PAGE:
Monmouth County general contractor charged with professional misconduct


Acting Attorney General Andrew J. Bruck (pictured) and the Insurance Fraud Attorney’s Office today announced that a Monmouth County general contractor has been charged with professional misconduct and theft for allegedly embezzled over $ 139,000 in payments he received to build retail space at airports in Dallas and Austin, Texas.

Theodore M. Vitale, 63, of Brielle, owner of Petore Associates, Inc., (d / b / a Petore Construction) in Wall, has been charged with second degree charges of misconduct by a business executive and theft by default of the alienation of goods received and theft in the third degree by deception in connection with the construction projects of the airport. The indictment was handed down by a state grand jury on August 18, 2021.

In July and August 2016, Atlanta retailer Paradies Lagardère, which operates stores, bars and restaurants at airports in North America, hired Petore Construction as a general contractor on various retail space construction projects. retail at Austin-Bergstrom International Airport. and Dallas / Fort Worth International Airport.

As a general contractor, Petore Construction was authorized to contract with various subcontractors to carry out the work, remunerating them from the sums that the general contractor received from Paradies Lagardère.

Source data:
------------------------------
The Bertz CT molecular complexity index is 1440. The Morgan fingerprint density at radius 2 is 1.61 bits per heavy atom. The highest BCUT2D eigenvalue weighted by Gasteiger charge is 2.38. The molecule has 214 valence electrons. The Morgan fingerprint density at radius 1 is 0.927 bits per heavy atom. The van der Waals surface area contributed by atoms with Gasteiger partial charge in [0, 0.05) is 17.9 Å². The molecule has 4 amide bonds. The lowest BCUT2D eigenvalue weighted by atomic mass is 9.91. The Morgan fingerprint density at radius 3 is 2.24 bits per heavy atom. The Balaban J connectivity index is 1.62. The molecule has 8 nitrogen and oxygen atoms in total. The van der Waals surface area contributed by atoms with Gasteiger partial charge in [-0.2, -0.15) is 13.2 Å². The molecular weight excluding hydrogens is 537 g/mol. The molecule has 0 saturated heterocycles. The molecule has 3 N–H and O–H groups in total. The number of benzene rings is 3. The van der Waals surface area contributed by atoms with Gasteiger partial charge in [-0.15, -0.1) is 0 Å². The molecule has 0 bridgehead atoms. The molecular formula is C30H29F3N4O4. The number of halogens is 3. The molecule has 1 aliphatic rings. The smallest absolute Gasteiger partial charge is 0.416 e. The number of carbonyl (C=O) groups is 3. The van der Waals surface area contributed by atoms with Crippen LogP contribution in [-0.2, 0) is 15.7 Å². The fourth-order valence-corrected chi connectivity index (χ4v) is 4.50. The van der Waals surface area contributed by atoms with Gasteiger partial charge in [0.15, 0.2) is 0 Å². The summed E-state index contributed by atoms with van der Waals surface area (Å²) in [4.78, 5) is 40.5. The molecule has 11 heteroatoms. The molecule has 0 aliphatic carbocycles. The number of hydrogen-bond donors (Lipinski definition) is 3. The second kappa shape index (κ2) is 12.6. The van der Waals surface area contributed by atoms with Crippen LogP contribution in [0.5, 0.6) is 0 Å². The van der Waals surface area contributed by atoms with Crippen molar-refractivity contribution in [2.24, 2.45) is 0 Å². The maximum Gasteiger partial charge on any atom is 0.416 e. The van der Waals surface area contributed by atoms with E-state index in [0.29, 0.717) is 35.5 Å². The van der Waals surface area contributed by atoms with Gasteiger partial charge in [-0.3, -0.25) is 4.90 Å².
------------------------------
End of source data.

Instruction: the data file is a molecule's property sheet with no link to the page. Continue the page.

Over the course of several months, Vitale, as the owner and sole operator of Petore Construction, reportedly received $ 139,735 from Paradies Lagardère to pay a subcontractor for construction and electrical services on a 7-11 at the international airport. de Dallas / Fort Worth and a second bar. + Kitchen at Austin-Bergstrom International Airport, but never paid the subcontractor what was owed to him for his work on these two airport projects.

Vitale also allegedly invoiced and received $ 3,500 from Paradies Lagardère as a premium for a payment guarantee and a performance guarantee, which he did not obtain.

The charges are only charges and the accused is presumed innocent until proven guilty. Second degree crimes carry a sentence of five to ten years in state prison and a fine of up to $ 150,000. Third degree crimes carry a sentence of three to five years in state prison and a fine of up to $ 15,000.

Deputy Attorney General Leslie-Ann M. Justus presented the case to the State Grand Jury for the Insurance Fraud Attorney’s Office under the supervision of Private Insurance Bureau Chief DAG Cheryl Maccaroni and Deputy Chief DAG Crystal Callahan. Investigative analyst Marwa Kashef coordinated the investigation with Detective Justin Callahan.

Insurance fraud attorney Tracy M. Thompson noted that many cases started with anonymous advice. Those concerned about insurance fraud and with information about fraud can report it anonymously by calling the free hotline at 1-877-55-FRAUD, or by visiting the website at www.NJInsurancefraud.org. State regulations allow a reward to be paid to an eligible person who provides information leading to an arrest, prosecution and conviction for insurance fraud.

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